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Press Release

Co-owner of Title Pawn Business Pleads Guilty to Wire Fraud

For Immediate Release
U.S. Attorney's Office, Middle District of Georgia

COLUMBUS, Ga. – An Alabama businessman pleaded guilty to wire fraud in a scheme that cost his partners and investors half-a-million dollars in losses, said Peter D. Leary, the Acting U.S. Attorney for the Middle District of Georgia.

Matthew Hinkle, 49, of Dadeville, Alabama, pleaded guilty to one count wire fraud before U.S. District Judge Clay D. Land. Hinkle is facing a maximum 20 years imprisonment, to be followed by three years of supervised release, and a $250,000 fine. Hinkle’s sentencing is scheduled for April 13, 2021. There is no parole in the federal system.

Hinkle was president and co-owner of Title Wave Title Pawn, a loan company with locations in Columbus, Phenix City, Alabama and Auburn, Alabama. According to the stipulation of facts entered into court, between January 2014 and October 2017, Hinkle used company funds for his own personal use, including payments for auto loans, property tax, community association fees, loan repayment for a personal airplane, retail store purchases, convenience stores purchases and restaurant purchases. Hinkle, who was a minority owner in the business, provided false and misleading information to his business partners, investors and the company accountant regarding the financial health of the business. Hinkle frequently had to move company funds between accounts in order to service customer loans, investor interest payments and other business-related payments. While using the Company funds to finance his personal lifestyle, Hinkle repeatedly requested additional investment contributions from his business partners and outside investors under the guise of expanding the business. The co-owners were alerted to the dire financial condition of the company in 2017. They confronted Hinkle, who admitted the company was running out of money, but couldn’t explain why. Hinkle left the business in September 2017 and couldn’t be reached by the co-owners. The business ceased activity in November 2017.  The final restitution amount will be determined at sentencing, but according to the terms of the plea agreement, restitution will not exceed $522,642.22.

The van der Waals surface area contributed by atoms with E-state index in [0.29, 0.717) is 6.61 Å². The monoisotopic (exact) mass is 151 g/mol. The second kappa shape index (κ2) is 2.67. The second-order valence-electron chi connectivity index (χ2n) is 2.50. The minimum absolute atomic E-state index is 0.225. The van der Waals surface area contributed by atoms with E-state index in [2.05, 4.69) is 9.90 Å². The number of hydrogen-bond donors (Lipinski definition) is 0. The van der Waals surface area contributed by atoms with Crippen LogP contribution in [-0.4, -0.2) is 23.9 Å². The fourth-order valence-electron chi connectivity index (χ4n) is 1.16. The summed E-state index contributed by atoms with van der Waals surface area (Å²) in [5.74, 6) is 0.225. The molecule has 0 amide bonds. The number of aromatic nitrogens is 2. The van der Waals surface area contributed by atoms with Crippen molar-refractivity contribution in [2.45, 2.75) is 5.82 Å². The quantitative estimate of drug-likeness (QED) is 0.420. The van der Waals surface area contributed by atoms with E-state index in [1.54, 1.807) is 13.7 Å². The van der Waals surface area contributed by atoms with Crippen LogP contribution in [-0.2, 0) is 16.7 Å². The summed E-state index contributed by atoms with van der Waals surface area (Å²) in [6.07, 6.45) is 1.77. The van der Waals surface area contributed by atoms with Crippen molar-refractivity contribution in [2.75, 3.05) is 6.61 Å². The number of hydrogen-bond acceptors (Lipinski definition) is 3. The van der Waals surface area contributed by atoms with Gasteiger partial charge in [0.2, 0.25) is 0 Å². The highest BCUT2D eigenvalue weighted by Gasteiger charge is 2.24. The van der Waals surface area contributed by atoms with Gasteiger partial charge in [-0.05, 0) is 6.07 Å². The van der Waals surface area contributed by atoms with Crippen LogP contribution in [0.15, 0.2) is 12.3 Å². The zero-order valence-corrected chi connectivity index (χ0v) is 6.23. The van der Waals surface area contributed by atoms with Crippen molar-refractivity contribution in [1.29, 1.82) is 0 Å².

“Acts of fraud cause grave harm to their victims, many who struggle to recover from the financial losses. Fraud is a major crime and is taken seriously in the Middle District of Georgia. We will investigate and prosecute those found using illegal business practices to deceive people,” said Acting U.S. Attorney Leary. “I want to thank the FBI for their work investigating this case and helping to bring justice for the victims.”

“Hinkle deceived his business partners and investors who placed their trust in him only to lose their company and investments,” said Chris Hacker, Special Agent in Charge of FBI Atlanta. “He will now spend time in prison for choosing his own greed over the company's trust.” 

The case was investigated by the FBI. Assistant U.S. Attorney Crawford Seals is prosecuting the case for the Government. Questions can be directed to Pamela Lightsey, Public Information Officer, United States Attorney’s Office, at (478) 621-2603 or Melissa Hodges, Public Affairs Director (Contractor), United States Attorney’s Office, at (478) 765-2362.

Updated January 22, 2021

Financial Fraud